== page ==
It was in 1988 when Irene had an exhibition in Santa Ana that she met the wealthy Japanese businessman
Yasuhiko Sata. This very special and enthusiastic person was impressed by Irene’s work and the two
of them became friends for life. He told her that he had bought a beautiful old castle in the Côte d’Or in France,
the Château de Chailly. He intended to turn it into a top luxury hotel and for the north tower he had something
else special in mind. Irene got the honourable assignment to carry out this project. She was given carte
blanche and thus the Dôme du Cosmos came about. This was Irene’s magnum opus, a monument of intense reflection, of silence and wonder, of bliss, of contact with the divine at the highest level. All religions fuse here. Playful shapes, little fountains and an incredible abundance of shades and tints in frescos and mosaics make that you know yourself surrounded by the totality of the cosmos. This is experiencing supreme beauty. The Dôme du Cosmos is a jewel of
plastic art and a donation by Sata to future generations as it is not yet open to the public. It is the finest project
ever done by Irene. She worked on it for well over two years and it contains 300 square metres of frescos and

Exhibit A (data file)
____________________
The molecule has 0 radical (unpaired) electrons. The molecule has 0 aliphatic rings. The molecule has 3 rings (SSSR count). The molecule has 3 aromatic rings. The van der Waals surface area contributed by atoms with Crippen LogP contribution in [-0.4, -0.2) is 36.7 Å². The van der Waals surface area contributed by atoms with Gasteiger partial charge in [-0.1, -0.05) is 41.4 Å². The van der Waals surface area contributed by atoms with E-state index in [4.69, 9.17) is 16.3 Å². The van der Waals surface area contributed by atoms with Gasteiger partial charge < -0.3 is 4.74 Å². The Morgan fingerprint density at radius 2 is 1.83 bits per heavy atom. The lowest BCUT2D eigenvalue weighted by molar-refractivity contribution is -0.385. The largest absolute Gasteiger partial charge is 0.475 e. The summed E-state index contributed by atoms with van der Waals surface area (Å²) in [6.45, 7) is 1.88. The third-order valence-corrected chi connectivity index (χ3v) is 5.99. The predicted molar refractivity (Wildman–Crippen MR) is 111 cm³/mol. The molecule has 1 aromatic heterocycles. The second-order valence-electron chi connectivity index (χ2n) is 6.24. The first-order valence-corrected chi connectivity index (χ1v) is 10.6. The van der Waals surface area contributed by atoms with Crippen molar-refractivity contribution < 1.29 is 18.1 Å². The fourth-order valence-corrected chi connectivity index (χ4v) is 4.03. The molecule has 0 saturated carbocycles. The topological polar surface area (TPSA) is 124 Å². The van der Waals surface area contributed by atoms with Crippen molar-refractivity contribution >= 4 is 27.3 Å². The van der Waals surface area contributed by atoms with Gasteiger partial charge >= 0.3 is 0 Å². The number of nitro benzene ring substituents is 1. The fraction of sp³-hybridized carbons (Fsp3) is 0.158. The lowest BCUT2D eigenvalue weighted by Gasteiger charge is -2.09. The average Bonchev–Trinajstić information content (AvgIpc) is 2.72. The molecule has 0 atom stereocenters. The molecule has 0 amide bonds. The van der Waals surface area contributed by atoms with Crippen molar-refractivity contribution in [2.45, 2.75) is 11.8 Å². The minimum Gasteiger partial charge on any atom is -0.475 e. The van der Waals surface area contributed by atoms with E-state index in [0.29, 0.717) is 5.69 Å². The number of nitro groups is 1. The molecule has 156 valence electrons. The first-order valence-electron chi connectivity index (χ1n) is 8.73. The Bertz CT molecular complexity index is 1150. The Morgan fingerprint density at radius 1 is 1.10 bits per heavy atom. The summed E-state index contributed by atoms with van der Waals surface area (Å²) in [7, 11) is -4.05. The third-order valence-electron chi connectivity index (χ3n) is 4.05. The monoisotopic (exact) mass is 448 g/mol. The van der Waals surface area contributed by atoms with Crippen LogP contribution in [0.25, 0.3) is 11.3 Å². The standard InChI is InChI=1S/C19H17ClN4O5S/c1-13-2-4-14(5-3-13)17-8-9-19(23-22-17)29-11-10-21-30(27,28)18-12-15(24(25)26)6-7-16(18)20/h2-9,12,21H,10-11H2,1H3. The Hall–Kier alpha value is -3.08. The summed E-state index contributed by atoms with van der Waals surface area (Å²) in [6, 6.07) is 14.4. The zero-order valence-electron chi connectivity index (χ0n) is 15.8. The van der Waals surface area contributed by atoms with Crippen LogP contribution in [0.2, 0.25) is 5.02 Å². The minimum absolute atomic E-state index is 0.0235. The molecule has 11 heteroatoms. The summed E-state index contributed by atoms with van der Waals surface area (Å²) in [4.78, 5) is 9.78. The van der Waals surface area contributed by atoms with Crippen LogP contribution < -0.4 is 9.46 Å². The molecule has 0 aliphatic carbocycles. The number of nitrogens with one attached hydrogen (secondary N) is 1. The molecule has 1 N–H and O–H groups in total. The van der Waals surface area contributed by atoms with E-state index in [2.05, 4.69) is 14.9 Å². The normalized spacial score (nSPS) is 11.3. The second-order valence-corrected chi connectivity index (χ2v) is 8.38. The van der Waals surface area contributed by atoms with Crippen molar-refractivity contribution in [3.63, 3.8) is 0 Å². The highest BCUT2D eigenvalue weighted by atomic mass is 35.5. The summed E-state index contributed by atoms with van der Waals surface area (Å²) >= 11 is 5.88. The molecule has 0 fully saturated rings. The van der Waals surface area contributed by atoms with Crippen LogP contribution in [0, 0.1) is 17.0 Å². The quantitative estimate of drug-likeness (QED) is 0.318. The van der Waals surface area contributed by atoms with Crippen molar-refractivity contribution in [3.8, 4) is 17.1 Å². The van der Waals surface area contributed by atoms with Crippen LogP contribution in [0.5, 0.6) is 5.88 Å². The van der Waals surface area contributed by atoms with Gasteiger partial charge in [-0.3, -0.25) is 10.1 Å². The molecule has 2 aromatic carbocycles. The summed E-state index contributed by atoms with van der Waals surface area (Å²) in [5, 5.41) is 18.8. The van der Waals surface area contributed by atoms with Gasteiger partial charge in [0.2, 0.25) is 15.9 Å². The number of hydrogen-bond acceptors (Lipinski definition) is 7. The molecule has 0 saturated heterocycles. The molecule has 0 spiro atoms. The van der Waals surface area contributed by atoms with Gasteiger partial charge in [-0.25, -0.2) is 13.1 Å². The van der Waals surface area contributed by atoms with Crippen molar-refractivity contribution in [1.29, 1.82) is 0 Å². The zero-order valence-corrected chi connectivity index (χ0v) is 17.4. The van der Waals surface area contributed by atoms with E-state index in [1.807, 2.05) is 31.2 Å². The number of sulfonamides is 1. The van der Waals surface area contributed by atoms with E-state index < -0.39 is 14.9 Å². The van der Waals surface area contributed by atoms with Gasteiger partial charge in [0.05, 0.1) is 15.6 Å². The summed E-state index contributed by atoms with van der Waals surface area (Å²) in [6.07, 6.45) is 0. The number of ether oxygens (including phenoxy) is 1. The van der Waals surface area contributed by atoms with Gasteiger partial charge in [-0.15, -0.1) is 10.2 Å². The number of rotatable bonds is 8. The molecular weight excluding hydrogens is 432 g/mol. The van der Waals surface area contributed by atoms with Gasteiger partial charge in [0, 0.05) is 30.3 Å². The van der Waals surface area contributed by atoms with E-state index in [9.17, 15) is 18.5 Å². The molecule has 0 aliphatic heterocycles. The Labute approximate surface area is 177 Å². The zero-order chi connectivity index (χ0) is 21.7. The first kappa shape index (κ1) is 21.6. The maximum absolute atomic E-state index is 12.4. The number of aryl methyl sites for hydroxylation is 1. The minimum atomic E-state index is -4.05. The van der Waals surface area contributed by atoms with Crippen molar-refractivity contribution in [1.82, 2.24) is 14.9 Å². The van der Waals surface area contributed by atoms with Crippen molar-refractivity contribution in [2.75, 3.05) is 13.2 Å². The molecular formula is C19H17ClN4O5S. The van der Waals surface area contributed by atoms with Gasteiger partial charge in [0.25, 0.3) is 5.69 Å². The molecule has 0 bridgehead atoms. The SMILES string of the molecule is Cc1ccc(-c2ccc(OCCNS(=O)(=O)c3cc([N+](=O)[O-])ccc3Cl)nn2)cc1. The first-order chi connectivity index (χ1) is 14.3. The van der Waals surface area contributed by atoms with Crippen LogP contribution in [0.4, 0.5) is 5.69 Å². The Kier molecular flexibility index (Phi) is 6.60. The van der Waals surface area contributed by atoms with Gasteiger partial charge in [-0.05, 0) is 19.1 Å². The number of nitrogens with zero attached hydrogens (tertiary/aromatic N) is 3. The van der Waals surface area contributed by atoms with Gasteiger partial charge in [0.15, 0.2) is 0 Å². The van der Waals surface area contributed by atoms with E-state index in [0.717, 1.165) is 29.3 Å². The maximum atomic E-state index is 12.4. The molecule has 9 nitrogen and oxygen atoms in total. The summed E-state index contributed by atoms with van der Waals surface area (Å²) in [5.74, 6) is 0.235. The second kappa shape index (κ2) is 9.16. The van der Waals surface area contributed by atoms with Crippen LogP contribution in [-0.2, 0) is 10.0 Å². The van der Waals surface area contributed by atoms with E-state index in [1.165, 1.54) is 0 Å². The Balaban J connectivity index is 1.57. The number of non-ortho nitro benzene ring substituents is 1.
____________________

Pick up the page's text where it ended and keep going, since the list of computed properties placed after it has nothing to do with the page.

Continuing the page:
250,000 tiny glass mosaic tiles, all within a Chapel of this lovely castle.
Meanwhile Alfonso had built a gigantic manor farm of Castilian style. It was a finca in the hamlet of Chinchilla de
Monte Aragon in the province of Albacete. A lonely, quiet place in wild and rugged scenery. The building complex
consisted of many rooms, a courtyard with stables and outhouses, a tower with a private chapel, a library, and a large
studio for Irene. El Ojuelo even had its own power station that might supply a sizeable village with electricity. Irene was
absolutely happy here. Here she could work undisturbed at her creations or prepare them. She made the most beautiful frescos and mosaics for the rooms and she also designed the tables, the furniture, fireplaces, a fountain
and the carpets. The Pyrenean-Romanesque private chapel was as well designed by Irene. Apart from the many frescos
she created here a beautiful Madonna in mosaic: La Virgen de Ojuelo. In 1991 she got the honourable assignment
from the Limburg hotel tycoon Camille Oostwegel to decorate the interior back wall of the private chapel of the
Château St. Gerlach with her frescos and mosaics; with the Madonna of St. Gerlach as the dominant figure.
In that same period she as well beautified the Karel V Grand Hotel in Utrecht. This was an age-old property originally